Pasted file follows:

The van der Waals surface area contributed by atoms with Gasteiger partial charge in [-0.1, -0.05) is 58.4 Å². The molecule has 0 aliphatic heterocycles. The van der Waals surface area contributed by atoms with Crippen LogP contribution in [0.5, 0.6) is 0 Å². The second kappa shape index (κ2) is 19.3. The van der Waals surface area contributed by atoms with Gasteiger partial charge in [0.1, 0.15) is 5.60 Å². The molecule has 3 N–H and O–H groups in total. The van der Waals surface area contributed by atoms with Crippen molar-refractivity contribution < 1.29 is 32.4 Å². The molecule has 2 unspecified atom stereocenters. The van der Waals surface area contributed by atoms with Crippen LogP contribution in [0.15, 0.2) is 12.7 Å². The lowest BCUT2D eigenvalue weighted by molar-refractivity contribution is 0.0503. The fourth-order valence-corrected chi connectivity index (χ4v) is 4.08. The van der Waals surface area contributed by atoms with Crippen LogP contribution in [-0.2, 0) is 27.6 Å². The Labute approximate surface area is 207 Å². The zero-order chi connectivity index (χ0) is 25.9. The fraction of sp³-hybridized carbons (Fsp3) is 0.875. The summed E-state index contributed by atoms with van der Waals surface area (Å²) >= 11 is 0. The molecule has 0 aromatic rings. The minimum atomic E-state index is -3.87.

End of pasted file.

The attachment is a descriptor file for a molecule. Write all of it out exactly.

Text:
The van der Waals surface area contributed by atoms with Gasteiger partial charge in [-0.1, -0.05) is 58.4 Å². The molecule has 0 aliphatic heterocycles. The van der Waals surface area contributed by atoms with Crippen LogP contribution in [0.5, 0.6) is 0 Å². The second kappa shape index (κ2) is 19.3. The van der Waals surface area contributed by atoms with Gasteiger partial charge in [0.1, 0.15) is 5.60 Å². The molecule has 3 N–H and O–H groups in total. The van der Waals surface area contributed by atoms with Crippen molar-refractivity contribution < 1.29 is 32.4 Å². The molecule has 2 unspecified atom stereocenters. The van der Waals surface area contributed by atoms with Crippen LogP contribution in [0.15, 0.2) is 12.7 Å². The lowest BCUT2D eigenvalue weighted by molar-refractivity contribution is 0.0503. The fourth-order valence-corrected chi connectivity index (χ4v) is 4.08. The van der Waals surface area contributed by atoms with Crippen LogP contribution in [-0.2, 0) is 27.6 Å². The Labute approximate surface area is 207 Å². The zero-order chi connectivity index (χ0) is 25.9. The fraction of sp³-hybridized carbons (Fsp3) is 0.875. The summed E-state index contributed by atoms with van der Waals surface area (Å²) >= 11 is 0. The molecule has 0 aromatic rings. The minimum atomic E-state index is -3.87.